Janice’s nine years of experience seem to be formative, and molecular gastronomy is only the beginning. The secret is to always learn, unlearn, and refine – this is precisely why competitors find it so hard to imitate her work.

“I’m okay with copycats,” she says with a smile. “Look, I put my creations on social media. Every idea goes on there. I’m thinking far ahead. If you copy, I’m already doing something else because my work is mostly bespoke.”

“You can create your own history. One reason why I’ve managed to achieve success in Singapore is because I’m not rooted in any classics or traditions. The modernity of our culture allows it.”

Of all her talents, it is Janice’s distinctly elegant union of food, art, design and architecture that sets her apart from the competition. An example currently sits in the Singapore Art Museum’s Imaginarium exhibition till 28 August. Underwater Labyrinth, composed of over 1,300 kg of isomalt sugar, chocolate and confectionery, is one of many edible art installations that has captured the hearts and stomachs of her fans.

Earlier this year, Janice expanded into two countries. She opened Cobo House by 2am:dessertbar in Hong Kong, serving a mix of her signature desserts and savoury dishes, and Janice Wong Dessert Bar Tokyo in the heart of Shinjuku – a pure-play dessert bar with an emphasis on seasonal menus.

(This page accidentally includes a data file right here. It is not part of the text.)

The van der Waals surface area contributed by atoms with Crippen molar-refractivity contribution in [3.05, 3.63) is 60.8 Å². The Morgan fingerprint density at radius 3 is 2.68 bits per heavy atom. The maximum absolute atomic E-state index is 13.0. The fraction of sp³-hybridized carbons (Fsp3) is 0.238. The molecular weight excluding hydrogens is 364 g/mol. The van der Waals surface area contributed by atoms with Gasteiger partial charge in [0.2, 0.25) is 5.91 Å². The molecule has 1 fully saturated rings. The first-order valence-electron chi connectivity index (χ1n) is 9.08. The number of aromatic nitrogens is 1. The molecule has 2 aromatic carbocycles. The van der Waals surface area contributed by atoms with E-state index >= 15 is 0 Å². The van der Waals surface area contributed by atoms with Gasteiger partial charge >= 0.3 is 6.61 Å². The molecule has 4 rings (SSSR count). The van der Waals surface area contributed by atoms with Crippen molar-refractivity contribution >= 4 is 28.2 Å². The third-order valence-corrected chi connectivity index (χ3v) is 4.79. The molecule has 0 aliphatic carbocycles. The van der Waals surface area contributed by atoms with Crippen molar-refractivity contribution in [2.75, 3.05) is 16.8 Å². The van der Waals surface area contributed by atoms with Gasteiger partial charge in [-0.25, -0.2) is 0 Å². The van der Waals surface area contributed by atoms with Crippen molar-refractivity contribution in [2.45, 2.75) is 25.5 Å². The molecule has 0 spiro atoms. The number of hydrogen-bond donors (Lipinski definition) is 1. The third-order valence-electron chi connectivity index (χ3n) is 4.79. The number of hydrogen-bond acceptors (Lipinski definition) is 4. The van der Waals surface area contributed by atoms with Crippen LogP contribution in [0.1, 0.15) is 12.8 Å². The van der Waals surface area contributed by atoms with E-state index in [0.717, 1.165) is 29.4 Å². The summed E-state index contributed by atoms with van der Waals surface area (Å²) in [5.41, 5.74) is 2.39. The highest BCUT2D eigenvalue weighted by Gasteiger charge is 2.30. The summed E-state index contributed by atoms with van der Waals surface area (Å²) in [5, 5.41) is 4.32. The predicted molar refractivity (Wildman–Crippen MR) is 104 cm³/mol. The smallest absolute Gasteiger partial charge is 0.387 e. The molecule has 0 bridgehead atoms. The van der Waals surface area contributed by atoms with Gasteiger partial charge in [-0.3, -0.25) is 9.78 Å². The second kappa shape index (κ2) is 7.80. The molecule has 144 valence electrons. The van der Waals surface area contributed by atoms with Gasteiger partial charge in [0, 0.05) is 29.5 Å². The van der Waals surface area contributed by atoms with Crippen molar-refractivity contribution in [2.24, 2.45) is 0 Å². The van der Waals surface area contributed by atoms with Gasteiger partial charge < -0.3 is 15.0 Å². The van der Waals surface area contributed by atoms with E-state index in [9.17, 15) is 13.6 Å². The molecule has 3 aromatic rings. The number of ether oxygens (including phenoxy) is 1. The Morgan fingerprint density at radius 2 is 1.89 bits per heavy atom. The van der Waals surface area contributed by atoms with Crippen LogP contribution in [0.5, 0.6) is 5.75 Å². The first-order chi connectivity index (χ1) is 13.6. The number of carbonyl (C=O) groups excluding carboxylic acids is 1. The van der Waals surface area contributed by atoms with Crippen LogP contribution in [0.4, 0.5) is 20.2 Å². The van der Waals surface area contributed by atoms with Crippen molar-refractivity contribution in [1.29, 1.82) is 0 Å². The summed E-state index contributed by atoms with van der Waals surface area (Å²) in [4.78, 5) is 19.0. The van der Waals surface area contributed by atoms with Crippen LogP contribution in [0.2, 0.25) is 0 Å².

I ask the obvious: won’t the different brand names confuse diners?

“2am is in our ninth year right now and going strong,” Janice says. “There is a possibility we will open 2am around the world, but if I need a flagship brand, it’ll be called Janice Wong.”

When quizzed over why Janice didn’t name 2am:dessert bar after her own name from the beginning, the reply arrives so quickly that it feels she might have expected the question.

“I think you have to be very careful when you start a brand. If I were to choose Janice Wong, people would ask: who’s that? It would take a lot more marketing and education for consumers to be aware of us.”

It’s a truthful analysis, although I can’t help but feel surprised. We’ve witnessed the meteoric rise of a chef that, with the benefit of hindsight, sometimes feels like it was thoroughly predestined. But that is doing Janice a disservice. Fine dessert-making is precise and exacting, where products are borne from an endless process of testing and failing – the essence of not giving up.